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Sunday there was yet another e-cigarette lithium battery explosion—this time in woman’s purse while she was shopping. Mara McInerney’s handbag exploded with the sound of a “gunshot,” pouring thick black smoke and sending other shoppers scurrying away from the blast. It was the 15th anniversary of 9/11, a day when people’s nerves were already on edge. According to an NBC 4 New York article, McInerney was terrified; “It was 9/11. I thought someone had put something in my bag.” It turned out the lithium battery in her vaporizer exploded burning her designer bag into fragments. Luckily the flaming bag didn’t burn her hands and face as well. The New Jersey woman is even more thankful it didn’t explode while her four year old daughter was reaching into the bag to get a toy or a piece of candy.


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Is it time to regulate e-cigarettes just like tobacco?

Despite the growing base of literature on the dangers, e-cigarette and vaping use is on the rise, especially among young people. The U.S. Food and Drug Administration (FDA) recently announced tougher rules to treat e-cigarettes in much the same way as other tobacco products are regulated under the Tobacco Control Act of 2009. The biggest impact under the new rule is to ban sales to children. However, eight states—Colorado, Minnesota, North Carolina Nevada, South Dakota, Vermont, West Virginia and Wyoming have taken a more affirmative step and enacted laws that categorize e-cigarettes as tobacco products. California recently joined the pack when Governor Brown signed into legislation a similar law designating e-cigarettes as tobacco products. In California this means that use is barred in many public and private places including at work, schools, and public transit areas. In addition, some local laws in California ban tobacco products from beaches and at entrances to private businesses, such as near hotel entrances. Under the new law, which goes into effect June 9th, all vaping products—including the candy-flavored liquids—must also be sold in childproof packaging. Brown also passed legislation upping the smoking age to 21 years.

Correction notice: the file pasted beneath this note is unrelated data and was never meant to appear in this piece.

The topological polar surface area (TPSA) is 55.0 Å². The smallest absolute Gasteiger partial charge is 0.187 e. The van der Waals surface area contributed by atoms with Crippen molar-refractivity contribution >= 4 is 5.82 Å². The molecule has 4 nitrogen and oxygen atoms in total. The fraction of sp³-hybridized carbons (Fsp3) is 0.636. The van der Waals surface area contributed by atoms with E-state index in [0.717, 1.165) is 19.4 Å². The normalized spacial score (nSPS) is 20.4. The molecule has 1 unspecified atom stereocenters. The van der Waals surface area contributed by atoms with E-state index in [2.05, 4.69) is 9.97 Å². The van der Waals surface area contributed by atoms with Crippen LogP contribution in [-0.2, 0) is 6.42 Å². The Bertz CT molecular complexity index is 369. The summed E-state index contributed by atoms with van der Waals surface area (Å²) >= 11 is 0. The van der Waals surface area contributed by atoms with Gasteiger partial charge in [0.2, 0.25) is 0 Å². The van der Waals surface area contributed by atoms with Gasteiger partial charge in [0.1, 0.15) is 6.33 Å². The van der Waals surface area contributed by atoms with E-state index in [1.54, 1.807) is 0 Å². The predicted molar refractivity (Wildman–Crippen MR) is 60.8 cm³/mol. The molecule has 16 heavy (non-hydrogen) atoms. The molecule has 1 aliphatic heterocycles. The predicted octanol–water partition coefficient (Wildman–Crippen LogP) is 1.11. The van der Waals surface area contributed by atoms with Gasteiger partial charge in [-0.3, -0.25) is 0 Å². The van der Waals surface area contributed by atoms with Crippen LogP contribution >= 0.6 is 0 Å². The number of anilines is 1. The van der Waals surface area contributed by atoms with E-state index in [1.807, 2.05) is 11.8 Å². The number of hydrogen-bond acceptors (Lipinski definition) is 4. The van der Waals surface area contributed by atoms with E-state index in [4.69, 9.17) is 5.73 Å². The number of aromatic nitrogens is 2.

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A new report “raises another red flag about e-cigarettes–the liquid nicotine used in e-cigarettes can be hazardous,” said CDC Director Tom Frieden, M.D., M.P.H. Poisonings in children are on the rise from drinking e-cigarette liquids that come with vaping products. The liquid packaging is brightly colored; the candy-flavored taste inviting; the lack of child-proof packaging? Extremely dangerous.

The liquids in e-cigarettes contain a concentrated dose of nicotine, which is a poison. In liquid form, nicotine can be ingested or absorbed through the skin causing severe poisoning or even death. Poison center stats show that more than fifty percent (50%) of the victims are children under 6 years old. Just as startling is that forty percent (40%) are over twenty (20) years old. Adults are being poisoned at nearly the same rate as children. Many of these adult poison events are from inhaling and/or exposure to the skin and eyes.


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Despite the growing number of injuries attributed to e-cigarette and vaping product use, manufacturers continue to claim the products are a safe alternative to smoking cigarettes. Recent reports dispute this, including:

  1. A Harvard study that showed dangerous levels of a lung-destroying chemical called diacetyl,[i]
  2. Cases of lung injuries and pneumonia from vaping,[ii] and,
  3. Evidence of devastating injuries from device fires and explosions.[iii]